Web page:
In a bid to align with the obligation of the 2015 Paris Agreement to limit global warming to well below 2 Degrees Celsius, ideally 1.5 Degrees compared to pre-industrialised levels, more and more countries are introducing strategies to reduce their national emissions of greenhouse gases (GHGs) over the coming decades. Moreover, the findings from the Sixth Assessment Report of the Intergovernmental Panel on Climate Change published in 2023, show that serious commitments in the reduction of GHGs need to be made as a matter of urgency to keep with the temperature limit. In the wake of the United Nations Framework Convention on Climate Change Conference of the Parties (COP28) that will take place in the United Arab Emirates in November 2023, several countries have enacted laws and policies that evidence their commitment to becoming carbon neutral. Examples include Sweden through the Climate Act, aiming for carbon neutrality by 2045; South Korea through the Carbon Neutral and Green Growth Basic Act, aiming for carbon neutrality by 2050 and Nigeria, aiming for carbon neutrality by 2060.
Interestingly, this also includes more and more low- and middle-income countries that still have trajectories of significant industrial and economic growth ahead of them. Therefore, the energy transition shift is not only a shift to decarbonize existing economies but also to enable industrialization and economic growth based on low-carbon technologies.
A substantial element of the transition towards carbon neutrality is the phasing out of fossil fuels and replacing these with renewable energies and green technologies. However, the move towards a low-carbon future will require vast quantities of minerals and metals. For instance, at least 16 different minerals or metals are needed to produce solar panels. Wind turbines and energy storage technologies equally require mineral and metal-intensive inputs. It is thus predicted that metals demand between 2021 and 2050 will likely double for wind and solar technologies, and even more for battery storage technologies. This strategically places Africa in a favorable position as access and availability of these minerals and metals are widely available in the region which boasts of large reserves of critical minerals such as platinum, manganese, cobalt, copper and bauxite. Access and availability of these minerals will increasingly determine the geopolitics of decarbonisation, where African states will potentially become important players. In order to fully seize this huge and global opportunity, there are three bottlenecks that need to be addressed.
First, until now the integration into global value chains for African countries has been very low and largely reduced to the export of raw materials. This has left them vulnerable to global price shocks of raw materials and has not generated much income, as African countries eventually need to buy the processed products for much higher costs. If Africa truly intends to benefit from the increasing demand of raw materials, it has to position itself higher up the value chain. This includes the creation of an enabling environment for foreign investments. This would also lead to the much-needed creation of jobs and economic growth along the entire value chain of processing minerals and metals. A positive example is the creation of a battery plant for e-vehicles that will be built in partnership between Zambia and the Democratic Republic of Congo. Additionally, Africa can maximise on the recent Critical Raw Materials Act by the European Union, which lists most minerals found in the region as critical for its transition.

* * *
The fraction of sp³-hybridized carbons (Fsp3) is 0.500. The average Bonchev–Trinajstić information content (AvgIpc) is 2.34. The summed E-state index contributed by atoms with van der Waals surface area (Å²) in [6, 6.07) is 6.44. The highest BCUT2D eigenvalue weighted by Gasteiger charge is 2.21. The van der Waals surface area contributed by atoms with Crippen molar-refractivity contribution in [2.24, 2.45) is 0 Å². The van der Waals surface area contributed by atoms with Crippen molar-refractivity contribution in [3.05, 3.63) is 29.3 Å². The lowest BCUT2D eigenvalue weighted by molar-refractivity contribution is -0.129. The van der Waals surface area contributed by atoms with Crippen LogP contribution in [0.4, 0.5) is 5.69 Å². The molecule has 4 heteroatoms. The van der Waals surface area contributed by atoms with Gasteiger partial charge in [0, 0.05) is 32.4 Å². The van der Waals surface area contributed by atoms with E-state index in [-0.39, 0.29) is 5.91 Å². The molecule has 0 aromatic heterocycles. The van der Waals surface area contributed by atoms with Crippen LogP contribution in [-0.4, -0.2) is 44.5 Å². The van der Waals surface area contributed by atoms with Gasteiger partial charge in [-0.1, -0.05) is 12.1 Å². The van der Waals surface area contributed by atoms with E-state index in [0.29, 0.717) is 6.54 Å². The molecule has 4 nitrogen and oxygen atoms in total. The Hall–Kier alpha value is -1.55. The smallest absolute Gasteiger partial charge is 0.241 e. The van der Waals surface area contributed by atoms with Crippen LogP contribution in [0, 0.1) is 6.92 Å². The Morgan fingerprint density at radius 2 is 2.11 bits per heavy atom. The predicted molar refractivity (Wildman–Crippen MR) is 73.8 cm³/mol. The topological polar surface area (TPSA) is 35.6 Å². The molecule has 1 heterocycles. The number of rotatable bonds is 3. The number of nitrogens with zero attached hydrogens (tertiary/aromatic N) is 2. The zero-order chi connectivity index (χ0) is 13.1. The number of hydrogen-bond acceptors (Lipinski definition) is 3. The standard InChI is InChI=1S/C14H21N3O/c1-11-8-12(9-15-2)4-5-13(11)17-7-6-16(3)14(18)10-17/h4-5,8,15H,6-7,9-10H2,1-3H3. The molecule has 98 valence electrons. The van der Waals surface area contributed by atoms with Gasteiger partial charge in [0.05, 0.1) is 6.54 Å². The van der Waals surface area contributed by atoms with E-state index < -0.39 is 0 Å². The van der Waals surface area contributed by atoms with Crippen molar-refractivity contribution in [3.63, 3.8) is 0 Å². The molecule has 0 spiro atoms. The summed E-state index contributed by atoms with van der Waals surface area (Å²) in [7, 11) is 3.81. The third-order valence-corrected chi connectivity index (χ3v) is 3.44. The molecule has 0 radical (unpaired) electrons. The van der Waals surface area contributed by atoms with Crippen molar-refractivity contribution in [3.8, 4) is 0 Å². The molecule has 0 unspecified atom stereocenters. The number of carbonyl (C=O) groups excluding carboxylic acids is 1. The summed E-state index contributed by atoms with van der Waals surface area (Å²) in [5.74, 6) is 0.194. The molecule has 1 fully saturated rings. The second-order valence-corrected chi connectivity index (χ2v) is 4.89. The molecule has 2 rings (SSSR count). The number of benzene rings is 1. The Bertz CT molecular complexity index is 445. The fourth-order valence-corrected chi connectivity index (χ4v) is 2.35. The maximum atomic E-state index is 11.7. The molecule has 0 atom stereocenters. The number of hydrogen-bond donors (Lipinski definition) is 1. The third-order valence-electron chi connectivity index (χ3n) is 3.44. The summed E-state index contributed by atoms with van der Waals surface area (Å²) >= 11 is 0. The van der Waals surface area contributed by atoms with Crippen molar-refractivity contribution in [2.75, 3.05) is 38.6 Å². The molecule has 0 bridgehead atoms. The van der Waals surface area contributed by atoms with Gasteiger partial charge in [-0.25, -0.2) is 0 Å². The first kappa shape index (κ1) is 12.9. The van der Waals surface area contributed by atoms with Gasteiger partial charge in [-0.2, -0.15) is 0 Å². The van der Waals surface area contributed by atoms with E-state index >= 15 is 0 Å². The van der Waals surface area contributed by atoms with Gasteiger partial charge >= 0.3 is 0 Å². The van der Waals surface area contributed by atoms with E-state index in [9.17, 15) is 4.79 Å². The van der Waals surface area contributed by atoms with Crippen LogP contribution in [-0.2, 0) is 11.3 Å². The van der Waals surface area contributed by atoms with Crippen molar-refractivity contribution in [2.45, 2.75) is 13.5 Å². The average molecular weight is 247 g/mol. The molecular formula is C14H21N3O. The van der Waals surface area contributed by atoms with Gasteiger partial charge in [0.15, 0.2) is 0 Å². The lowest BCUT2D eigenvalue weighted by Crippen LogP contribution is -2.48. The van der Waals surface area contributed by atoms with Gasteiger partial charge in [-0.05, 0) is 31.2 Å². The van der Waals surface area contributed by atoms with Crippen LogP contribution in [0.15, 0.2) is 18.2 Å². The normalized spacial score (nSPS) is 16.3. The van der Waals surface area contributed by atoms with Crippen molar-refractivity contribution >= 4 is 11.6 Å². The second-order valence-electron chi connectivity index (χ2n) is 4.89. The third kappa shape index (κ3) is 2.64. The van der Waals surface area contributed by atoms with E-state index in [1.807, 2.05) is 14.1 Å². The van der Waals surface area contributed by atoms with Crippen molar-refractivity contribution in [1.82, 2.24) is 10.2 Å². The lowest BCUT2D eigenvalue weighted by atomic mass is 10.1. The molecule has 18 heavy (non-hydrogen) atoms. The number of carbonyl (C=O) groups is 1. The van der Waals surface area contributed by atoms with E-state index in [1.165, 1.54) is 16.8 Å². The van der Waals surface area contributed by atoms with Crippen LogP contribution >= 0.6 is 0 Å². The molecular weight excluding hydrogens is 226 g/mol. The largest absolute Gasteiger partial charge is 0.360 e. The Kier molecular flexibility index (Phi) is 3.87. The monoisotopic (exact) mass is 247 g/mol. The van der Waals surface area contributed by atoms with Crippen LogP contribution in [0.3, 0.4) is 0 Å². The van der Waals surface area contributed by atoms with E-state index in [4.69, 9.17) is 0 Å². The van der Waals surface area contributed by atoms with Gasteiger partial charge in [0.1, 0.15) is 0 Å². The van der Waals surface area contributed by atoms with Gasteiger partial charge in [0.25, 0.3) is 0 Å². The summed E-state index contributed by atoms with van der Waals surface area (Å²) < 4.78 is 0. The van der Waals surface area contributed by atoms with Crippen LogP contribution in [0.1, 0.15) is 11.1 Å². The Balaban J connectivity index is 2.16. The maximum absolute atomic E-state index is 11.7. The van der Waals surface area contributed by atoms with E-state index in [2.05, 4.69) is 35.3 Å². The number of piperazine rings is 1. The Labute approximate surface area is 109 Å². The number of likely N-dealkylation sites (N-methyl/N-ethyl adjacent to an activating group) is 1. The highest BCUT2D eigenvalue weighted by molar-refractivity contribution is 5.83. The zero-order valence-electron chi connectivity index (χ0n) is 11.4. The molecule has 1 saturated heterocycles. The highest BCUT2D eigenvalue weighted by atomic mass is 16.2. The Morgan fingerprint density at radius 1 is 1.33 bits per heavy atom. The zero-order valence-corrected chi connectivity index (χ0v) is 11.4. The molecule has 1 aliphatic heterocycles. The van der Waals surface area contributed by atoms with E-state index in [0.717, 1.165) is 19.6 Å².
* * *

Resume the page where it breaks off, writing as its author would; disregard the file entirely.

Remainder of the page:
Second, legislators need to be prepared to react to the new demand for minerals and metals by providing adequate oversight within the extractive industries. This includes the application of ESG (environmental, social and good governance standards) criteria and legislation that is specific to strategic minerals in their countries. This is because it is a governmental responsibility to assure that revenues from the increased demand for minerals and metals will be beneficial for the entire population, resulting in sustainable economic growth.
Third, the global volume of GHG emissions attributable to primary mineral and metal production is significant and the extractive sector is therefore required to reduce its emissions significantly by using the latest technologies and research available. It is evident that mining companies have to play a pivotal role in reducing the carbon footprint of mining operations and seek for low-carbon technologies. A good example is the Fortescue Company which aims to eliminate fossil fuel use across its iron ore operation by 2030. Many other companies are already using hydrogen-driven trucks on their mining sights. Serious commitments in the extractives sector to transition to green mining could therefore ensure a significant reduction of GHGs within the sector.
As the globe readies itself for COP28, it is pivotal to rethink Africa’s position in the critical minerals value chain. African countries can position themselves as important players in the ongoing global new order of energy. However, a good deal of work is still needed to fully tap into the opportunities that lay within. This requires joint efforts from the government and the private sector.
Anja Berretta is Head of the Regional Programme Energy Security and Climate Change for Sub-Saharan Africa for Konrad-Adenauer-Stiftung based in Nairobi, Kenya.